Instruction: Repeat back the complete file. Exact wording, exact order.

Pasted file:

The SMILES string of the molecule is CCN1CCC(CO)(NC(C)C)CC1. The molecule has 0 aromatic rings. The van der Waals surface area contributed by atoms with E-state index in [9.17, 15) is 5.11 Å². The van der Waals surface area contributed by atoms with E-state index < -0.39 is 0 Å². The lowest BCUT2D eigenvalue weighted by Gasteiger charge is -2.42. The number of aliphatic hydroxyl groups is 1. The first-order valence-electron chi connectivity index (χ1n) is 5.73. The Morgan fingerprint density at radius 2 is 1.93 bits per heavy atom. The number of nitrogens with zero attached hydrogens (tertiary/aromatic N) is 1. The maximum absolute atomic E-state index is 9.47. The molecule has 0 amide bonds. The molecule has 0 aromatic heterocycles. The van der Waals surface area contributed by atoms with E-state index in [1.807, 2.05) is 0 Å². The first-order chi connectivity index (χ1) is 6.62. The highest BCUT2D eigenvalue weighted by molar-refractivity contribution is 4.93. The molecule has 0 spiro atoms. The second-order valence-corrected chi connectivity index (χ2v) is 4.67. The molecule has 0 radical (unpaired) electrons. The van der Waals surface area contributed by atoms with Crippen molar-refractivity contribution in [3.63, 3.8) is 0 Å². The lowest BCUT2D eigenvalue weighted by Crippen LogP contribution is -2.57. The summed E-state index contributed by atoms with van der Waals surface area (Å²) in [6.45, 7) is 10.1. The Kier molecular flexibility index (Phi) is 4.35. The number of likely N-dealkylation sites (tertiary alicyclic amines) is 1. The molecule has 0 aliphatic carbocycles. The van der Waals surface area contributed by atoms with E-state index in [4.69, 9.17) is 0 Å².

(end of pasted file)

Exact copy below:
The SMILES string of the molecule is CCN1CCC(CO)(NC(C)C)CC1. The molecule has 0 aromatic rings. The van der Waals surface area contributed by atoms with E-state index in [9.17, 15) is 5.11 Å². The van der Waals surface area contributed by atoms with E-state index < -0.39 is 0 Å². The lowest BCUT2D eigenvalue weighted by Gasteiger charge is -2.42. The number of aliphatic hydroxyl groups is 1. The first-order valence-electron chi connectivity index (χ1n) is 5.73. The Morgan fingerprint density at radius 2 is 1.93 bits per heavy atom. The number of nitrogens with zero attached hydrogens (tertiary/aromatic N) is 1. The maximum absolute atomic E-state index is 9.47. The molecule has 0 amide bonds. The molecule has 0 aromatic heterocycles. The van der Waals surface area contributed by atoms with E-state index in [1.807, 2.05) is 0 Å². The first-order chi connectivity index (χ1) is 6.62. The highest BCUT2D eigenvalue weighted by molar-refractivity contribution is 4.93. The molecule has 0 spiro atoms. The second-order valence-corrected chi connectivity index (χ2v) is 4.67. The molecule has 0 radical (unpaired) electrons. The van der Waals surface area contributed by atoms with Crippen molar-refractivity contribution in [3.63, 3.8) is 0 Å². The lowest BCUT2D eigenvalue weighted by Crippen LogP contribution is -2.57. The summed E-state index contributed by atoms with van der Waals surface area (Å²) in [6.45, 7) is 10.1. The Kier molecular flexibility index (Phi) is 4.35. The number of likely N-dealkylation sites (tertiary alicyclic amines) is 1. The molecule has 0 aliphatic carbocycles. The van der Waals surface area contributed by atoms with E-state index in [4.69, 9.17) is 0 Å².